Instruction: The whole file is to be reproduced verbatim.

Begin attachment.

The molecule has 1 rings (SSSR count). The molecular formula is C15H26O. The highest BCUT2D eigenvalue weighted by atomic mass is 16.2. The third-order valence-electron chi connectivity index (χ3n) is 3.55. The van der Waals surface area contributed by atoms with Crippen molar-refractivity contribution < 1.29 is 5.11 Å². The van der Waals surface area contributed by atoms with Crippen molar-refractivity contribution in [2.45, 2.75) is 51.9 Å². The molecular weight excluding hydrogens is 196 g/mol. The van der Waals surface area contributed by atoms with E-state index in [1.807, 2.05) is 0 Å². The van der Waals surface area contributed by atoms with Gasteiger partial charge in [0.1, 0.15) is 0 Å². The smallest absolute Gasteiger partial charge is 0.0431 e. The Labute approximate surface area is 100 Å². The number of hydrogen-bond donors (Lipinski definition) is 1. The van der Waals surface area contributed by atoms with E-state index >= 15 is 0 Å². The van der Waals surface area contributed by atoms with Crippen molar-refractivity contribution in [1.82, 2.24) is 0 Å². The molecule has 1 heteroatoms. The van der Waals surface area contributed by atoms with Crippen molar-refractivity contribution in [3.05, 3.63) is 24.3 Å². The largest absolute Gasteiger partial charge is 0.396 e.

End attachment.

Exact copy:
The molecule has 1 rings (SSSR count). The molecular formula is C15H26O. The highest BCUT2D eigenvalue weighted by atomic mass is 16.2. The third-order valence-electron chi connectivity index (χ3n) is 3.55. The van der Waals surface area contributed by atoms with Crippen molar-refractivity contribution < 1.29 is 5.11 Å². The van der Waals surface area contributed by atoms with Crippen molar-refractivity contribution in [2.45, 2.75) is 51.9 Å². The molecular weight excluding hydrogens is 196 g/mol. The van der Waals surface area contributed by atoms with E-state index in [1.807, 2.05) is 0 Å². The van der Waals surface area contributed by atoms with Gasteiger partial charge in [0.1, 0.15) is 0 Å². The smallest absolute Gasteiger partial charge is 0.0431 e. The Labute approximate surface area is 100 Å². The number of hydrogen-bond donors (Lipinski definition) is 1. The van der Waals surface area contributed by atoms with E-state index >= 15 is 0 Å². The van der Waals surface area contributed by atoms with Crippen molar-refractivity contribution in [1.82, 2.24) is 0 Å². The molecule has 1 heteroatoms. The van der Waals surface area contributed by atoms with Crippen molar-refractivity contribution in [3.05, 3.63) is 24.3 Å². The largest absolute Gasteiger partial charge is 0.396 e.